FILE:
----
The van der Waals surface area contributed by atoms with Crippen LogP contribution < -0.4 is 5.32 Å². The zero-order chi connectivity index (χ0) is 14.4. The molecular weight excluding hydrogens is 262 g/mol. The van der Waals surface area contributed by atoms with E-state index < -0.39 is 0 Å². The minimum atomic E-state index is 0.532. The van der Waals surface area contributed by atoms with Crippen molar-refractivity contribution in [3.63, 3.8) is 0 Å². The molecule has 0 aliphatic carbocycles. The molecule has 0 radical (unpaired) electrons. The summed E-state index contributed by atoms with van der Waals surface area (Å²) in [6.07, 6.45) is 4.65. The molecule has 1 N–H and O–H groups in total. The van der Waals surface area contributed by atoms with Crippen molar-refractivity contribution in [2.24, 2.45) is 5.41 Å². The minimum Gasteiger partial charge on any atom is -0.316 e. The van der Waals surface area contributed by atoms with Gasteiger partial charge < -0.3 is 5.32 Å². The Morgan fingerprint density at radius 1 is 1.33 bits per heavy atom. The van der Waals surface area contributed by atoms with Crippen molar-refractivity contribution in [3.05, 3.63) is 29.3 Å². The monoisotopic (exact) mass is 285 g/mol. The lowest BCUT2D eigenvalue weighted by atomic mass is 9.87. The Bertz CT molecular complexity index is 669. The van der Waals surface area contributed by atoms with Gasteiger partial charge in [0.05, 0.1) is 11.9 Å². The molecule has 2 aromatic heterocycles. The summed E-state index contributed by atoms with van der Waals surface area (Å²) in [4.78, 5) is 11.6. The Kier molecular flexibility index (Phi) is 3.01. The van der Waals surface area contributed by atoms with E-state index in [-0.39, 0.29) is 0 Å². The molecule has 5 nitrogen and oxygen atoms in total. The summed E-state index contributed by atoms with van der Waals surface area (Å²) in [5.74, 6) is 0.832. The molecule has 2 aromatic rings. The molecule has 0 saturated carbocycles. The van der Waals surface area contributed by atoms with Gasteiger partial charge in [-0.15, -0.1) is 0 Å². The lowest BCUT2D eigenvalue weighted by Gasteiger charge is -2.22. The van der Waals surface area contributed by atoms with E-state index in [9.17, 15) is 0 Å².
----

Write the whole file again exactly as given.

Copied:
The van der Waals surface area contributed by atoms with Crippen LogP contribution < -0.4 is 5.32 Å². The zero-order chi connectivity index (χ0) is 14.4. The molecular weight excluding hydrogens is 262 g/mol. The van der Waals surface area contributed by atoms with E-state index < -0.39 is 0 Å². The minimum atomic E-state index is 0.532. The van der Waals surface area contributed by atoms with Crippen molar-refractivity contribution in [3.63, 3.8) is 0 Å². The molecule has 0 aliphatic carbocycles. The molecule has 0 radical (unpaired) electrons. The summed E-state index contributed by atoms with van der Waals surface area (Å²) in [6.07, 6.45) is 4.65. The molecule has 1 N–H and O–H groups in total. The van der Waals surface area contributed by atoms with Crippen molar-refractivity contribution in [2.24, 2.45) is 5.41 Å². The minimum Gasteiger partial charge on any atom is -0.316 e. The van der Waals surface area contributed by atoms with Gasteiger partial charge < -0.3 is 5.32 Å². The Morgan fingerprint density at radius 1 is 1.33 bits per heavy atom. The van der Waals surface area contributed by atoms with Crippen molar-refractivity contribution in [3.05, 3.63) is 29.3 Å². The monoisotopic (exact) mass is 285 g/mol. The lowest BCUT2D eigenvalue weighted by atomic mass is 9.87. The Bertz CT molecular complexity index is 669. The van der Waals surface area contributed by atoms with Gasteiger partial charge in [0.05, 0.1) is 11.9 Å². The molecule has 2 aromatic heterocycles. The summed E-state index contributed by atoms with van der Waals surface area (Å²) in [4.78, 5) is 11.6. The Kier molecular flexibility index (Phi) is 3.01. The van der Waals surface area contributed by atoms with E-state index in [-0.39, 0.29) is 0 Å². The molecule has 5 nitrogen and oxygen atoms in total. The summed E-state index contributed by atoms with van der Waals surface area (Å²) in [5.74, 6) is 0.832. The molecule has 2 aromatic rings. The molecule has 0 saturated carbocycles. The van der Waals surface area contributed by atoms with Gasteiger partial charge in [-0.15, -0.1) is 0 Å². The lowest BCUT2D eigenvalue weighted by Gasteiger charge is -2.22. The van der Waals surface area contributed by atoms with E-state index in [9.17, 15) is 0 Å².